Doing this can reduce children’s risk of injury by 70%

Download and share this handy car seat reference to keep kids safer.

Written By Beth Ann Burkey Lombardi. Infographic Designed by Angela McKool

Using the right car seat lowers the risk of death or serious injury to children by more than 70 percent, according to the American Academy of Pediatrics.

“Car crashes are the number one cause of death for young children because, thankfully, most young children are healthy, which means accidents and injuries (not illnesses) are their greatest risks,” said pediatrician Elise Branca, MD, of Cape Cod Pediatrics in Harwich.

New guidelines from the American Academy of Pediatrics now recommend children remain in a rear-facing car seat as long as possible, until they reach the highest weight or height allowed by their seat. “Previously, they said children should remain rear-facing at least until age two. The new recommendation removes the specific age milestone,” Dr. Branca said.

Download this handy reference from Cape Cod Healthcare, share it on social media and spread the word about ways to help reduce children’s risk of injury!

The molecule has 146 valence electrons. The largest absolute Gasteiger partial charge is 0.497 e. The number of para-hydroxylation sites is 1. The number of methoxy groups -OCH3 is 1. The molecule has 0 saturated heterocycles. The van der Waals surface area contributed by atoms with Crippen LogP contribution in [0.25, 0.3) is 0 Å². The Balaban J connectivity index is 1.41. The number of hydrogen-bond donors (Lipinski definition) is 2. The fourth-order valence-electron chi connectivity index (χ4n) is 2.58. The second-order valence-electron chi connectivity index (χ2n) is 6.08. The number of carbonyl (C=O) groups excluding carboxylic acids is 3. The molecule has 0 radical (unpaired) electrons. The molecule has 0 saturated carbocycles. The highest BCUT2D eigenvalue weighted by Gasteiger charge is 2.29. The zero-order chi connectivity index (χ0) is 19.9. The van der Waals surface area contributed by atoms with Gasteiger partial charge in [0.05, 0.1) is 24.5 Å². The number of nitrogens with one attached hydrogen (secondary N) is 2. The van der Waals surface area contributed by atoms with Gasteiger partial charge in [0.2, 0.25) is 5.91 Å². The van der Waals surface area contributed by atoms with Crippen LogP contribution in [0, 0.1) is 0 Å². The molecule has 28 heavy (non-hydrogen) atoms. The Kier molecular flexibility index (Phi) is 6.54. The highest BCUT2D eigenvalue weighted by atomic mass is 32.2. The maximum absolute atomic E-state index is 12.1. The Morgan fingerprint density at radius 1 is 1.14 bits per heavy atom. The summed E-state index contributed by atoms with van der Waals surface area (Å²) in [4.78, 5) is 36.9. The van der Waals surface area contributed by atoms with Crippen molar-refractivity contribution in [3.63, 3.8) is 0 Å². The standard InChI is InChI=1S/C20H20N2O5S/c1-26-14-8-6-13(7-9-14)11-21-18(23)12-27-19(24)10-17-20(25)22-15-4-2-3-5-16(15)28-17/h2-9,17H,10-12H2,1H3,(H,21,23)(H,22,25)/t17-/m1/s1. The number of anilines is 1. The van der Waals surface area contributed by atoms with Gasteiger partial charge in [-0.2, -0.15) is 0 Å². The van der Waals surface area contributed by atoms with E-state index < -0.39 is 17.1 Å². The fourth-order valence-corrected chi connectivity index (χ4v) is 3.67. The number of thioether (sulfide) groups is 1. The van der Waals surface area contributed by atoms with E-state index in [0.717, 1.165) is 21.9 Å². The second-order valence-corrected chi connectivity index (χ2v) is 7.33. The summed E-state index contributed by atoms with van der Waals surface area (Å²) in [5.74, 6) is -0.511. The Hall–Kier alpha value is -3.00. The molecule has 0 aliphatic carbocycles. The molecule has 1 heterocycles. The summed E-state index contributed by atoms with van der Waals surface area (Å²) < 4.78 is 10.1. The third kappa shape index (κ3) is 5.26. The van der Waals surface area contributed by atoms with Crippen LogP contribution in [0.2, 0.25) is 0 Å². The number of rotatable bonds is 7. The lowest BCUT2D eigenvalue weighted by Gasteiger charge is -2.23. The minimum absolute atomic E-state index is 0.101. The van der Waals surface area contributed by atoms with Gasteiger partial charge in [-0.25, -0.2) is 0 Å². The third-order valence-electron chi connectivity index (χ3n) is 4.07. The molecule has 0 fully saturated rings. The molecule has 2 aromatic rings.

Car Seats and Booster Seats Can Prevent Tragedies

“A child riding rear-facing has more support for the head, neck and spine by a car seat than a child riding forward-facing,” said Dr. Branca. “When a child is forward-facing in an accident, the harness straps restrain the child, but the head might be thrown forward—resulting in neck injury.”

The transition from car seat to booster seat varies by the weight and height of the child, she said. Children who are 4 feet 9 inches tall and are 8 to 12 years old are ready for booster seats, according to the American Academy of Pediatrics guidelines. Booster seats make it comfortable and safer for children to ride when using seatbelts that are typically designed for adults.

“All children younger than 13 should ride in the back seat for optimal protection,” Dr. Branca said.

Never, EVER Leave Children Alone in a Car

Each year 37 children die each year in hot cars just because they have been forgotten, according to Consumer Reports. LOOK BEFORE YOU LOCK! Never leave children alone in a vehicle, not even for a minute!